On 13th October 2002, Michael Schumacher won the Japanese Grand Prix. Suzuka was the apotheosis of a triumphant season, with Michael winning the Drivers’ title as early as Magny-Cours and the Constructors’ crown goingto the Scuderia in Hungary. From the Hungarian Grand Prix onwards, Ferrari constantly secured one-two finishes, with its drivers taking turns on the top step of the podium. In Suzuka, it was Michael who did it, getting ahead of team-mate Rubens Barrichello first in qualifying and then in the race.
At the start, Michael got away perfectly, thus comfortably keepin the lead. Starting from alongside him, Rubens Barrichello fought off Coulthard to be second going into the first corner. Michael immediately built up a few seconds lead over his team-mate (+3.890 on lap 5,) while the Brazilian was also able to pull away from his pursuers. On lap 15, Michael had a 5.778 advantage over Rubens and 21.266 on his brother Ralf in the BMW-Williams. Having planned for a two stop race, the two Ferrari men came in on laps 20 and 21, first Michael and then Rubens. The German kept the lead, while Rubens immediately found himself behind Raf, but was back in second spot when the number 5 car made its own pit stop.
In the second part of the race, the positions remained unchanged, with Michael ahead of Rubens (+9.620 on lap 35) and his brother (+30.515 on the same lap.) The second run of stops came on laps 37 and 38, this time with Rubens coming in ahead of Michael. After Ralf had also made his second stop, the first three were still in the same positions. In the final stint, the two Ferrari men comfortably controlled the situation, while behind them, Ralf had to stop, thus handing third place to Raikkonen. On the last lap, Michael slowed dramatically, allowing Rubens to close right up to him so that the two Ferraris crossed the line in line astern, much to the delight of the entire team, waiting form the on the pit wall and all the fans in the grandstands.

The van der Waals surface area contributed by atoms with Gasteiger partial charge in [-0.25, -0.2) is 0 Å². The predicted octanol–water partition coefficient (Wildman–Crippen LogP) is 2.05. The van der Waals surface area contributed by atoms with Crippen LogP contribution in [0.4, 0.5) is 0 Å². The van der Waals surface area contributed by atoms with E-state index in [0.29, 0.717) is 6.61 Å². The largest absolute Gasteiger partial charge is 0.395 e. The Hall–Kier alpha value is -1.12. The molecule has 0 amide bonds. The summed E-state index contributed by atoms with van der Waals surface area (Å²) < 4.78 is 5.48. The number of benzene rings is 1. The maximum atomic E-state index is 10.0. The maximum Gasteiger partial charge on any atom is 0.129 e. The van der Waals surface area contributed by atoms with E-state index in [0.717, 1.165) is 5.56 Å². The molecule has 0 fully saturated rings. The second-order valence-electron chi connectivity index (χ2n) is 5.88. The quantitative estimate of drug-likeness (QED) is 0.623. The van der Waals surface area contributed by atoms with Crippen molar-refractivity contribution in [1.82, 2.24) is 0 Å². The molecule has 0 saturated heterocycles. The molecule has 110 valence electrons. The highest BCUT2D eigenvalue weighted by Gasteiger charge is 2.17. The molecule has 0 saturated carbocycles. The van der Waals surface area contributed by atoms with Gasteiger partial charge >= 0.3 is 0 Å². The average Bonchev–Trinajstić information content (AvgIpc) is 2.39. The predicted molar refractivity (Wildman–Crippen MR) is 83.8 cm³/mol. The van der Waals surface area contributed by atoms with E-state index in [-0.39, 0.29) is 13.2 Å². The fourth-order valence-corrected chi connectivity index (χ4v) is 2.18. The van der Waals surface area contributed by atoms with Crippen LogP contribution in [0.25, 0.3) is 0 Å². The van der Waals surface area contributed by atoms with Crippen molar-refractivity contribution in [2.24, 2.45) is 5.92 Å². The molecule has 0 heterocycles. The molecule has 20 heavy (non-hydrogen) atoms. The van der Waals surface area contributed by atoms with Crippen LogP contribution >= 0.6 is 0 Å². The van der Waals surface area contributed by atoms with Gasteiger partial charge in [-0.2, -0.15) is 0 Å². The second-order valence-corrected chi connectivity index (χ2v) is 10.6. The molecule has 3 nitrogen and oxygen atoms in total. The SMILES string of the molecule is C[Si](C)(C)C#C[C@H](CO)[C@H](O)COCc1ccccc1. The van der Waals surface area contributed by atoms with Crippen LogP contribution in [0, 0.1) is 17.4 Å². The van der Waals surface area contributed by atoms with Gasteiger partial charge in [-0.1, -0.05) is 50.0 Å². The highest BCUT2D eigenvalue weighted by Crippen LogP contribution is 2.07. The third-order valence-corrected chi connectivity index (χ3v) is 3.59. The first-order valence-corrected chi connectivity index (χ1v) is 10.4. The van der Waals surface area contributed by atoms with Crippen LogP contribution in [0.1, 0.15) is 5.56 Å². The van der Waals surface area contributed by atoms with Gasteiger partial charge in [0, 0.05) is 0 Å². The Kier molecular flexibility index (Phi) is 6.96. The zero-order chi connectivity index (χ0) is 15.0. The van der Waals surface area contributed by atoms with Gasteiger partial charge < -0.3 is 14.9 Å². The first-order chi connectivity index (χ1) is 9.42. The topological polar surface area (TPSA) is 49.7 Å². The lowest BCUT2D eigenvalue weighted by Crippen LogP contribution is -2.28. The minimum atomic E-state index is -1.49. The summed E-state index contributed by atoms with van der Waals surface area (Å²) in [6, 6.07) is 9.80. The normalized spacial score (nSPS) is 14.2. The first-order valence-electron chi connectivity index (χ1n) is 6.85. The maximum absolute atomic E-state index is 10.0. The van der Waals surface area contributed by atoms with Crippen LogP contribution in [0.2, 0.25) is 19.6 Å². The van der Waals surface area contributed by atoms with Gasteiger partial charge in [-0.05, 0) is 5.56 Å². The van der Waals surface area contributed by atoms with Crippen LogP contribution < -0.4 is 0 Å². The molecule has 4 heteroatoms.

“It’s a dream finale to a dream season and we couldn’t have asked for more,” said Jean Todt after the race. “We have achieved a lot: fifteen victories, nine one-two finishes, Michael Schumacher world champion for the third consecutive time with Ferrari after eleven races, Ferrari Constructors’ champion for the fourth consecutive time after thirteen races. Rubens second in the Drivers’ classification with one race in hand, 221 points scored – more than all the other teams put together. It’s hard to imagine anything better. These numbers are the result of the work accomplished by a fantastic team, which has always had the support of its President Montezemolo and its shareholders, during the difficult times and this is the best way possible to thank them. All of it would not have been possible without a unique and professional team: together we have lived through some difficult moments, which have brought us closer together, but we always remained united. My thanks go to the entire Scuderia, from the drivers to the night watchmen who keep an eye on our facility in Maranello.”
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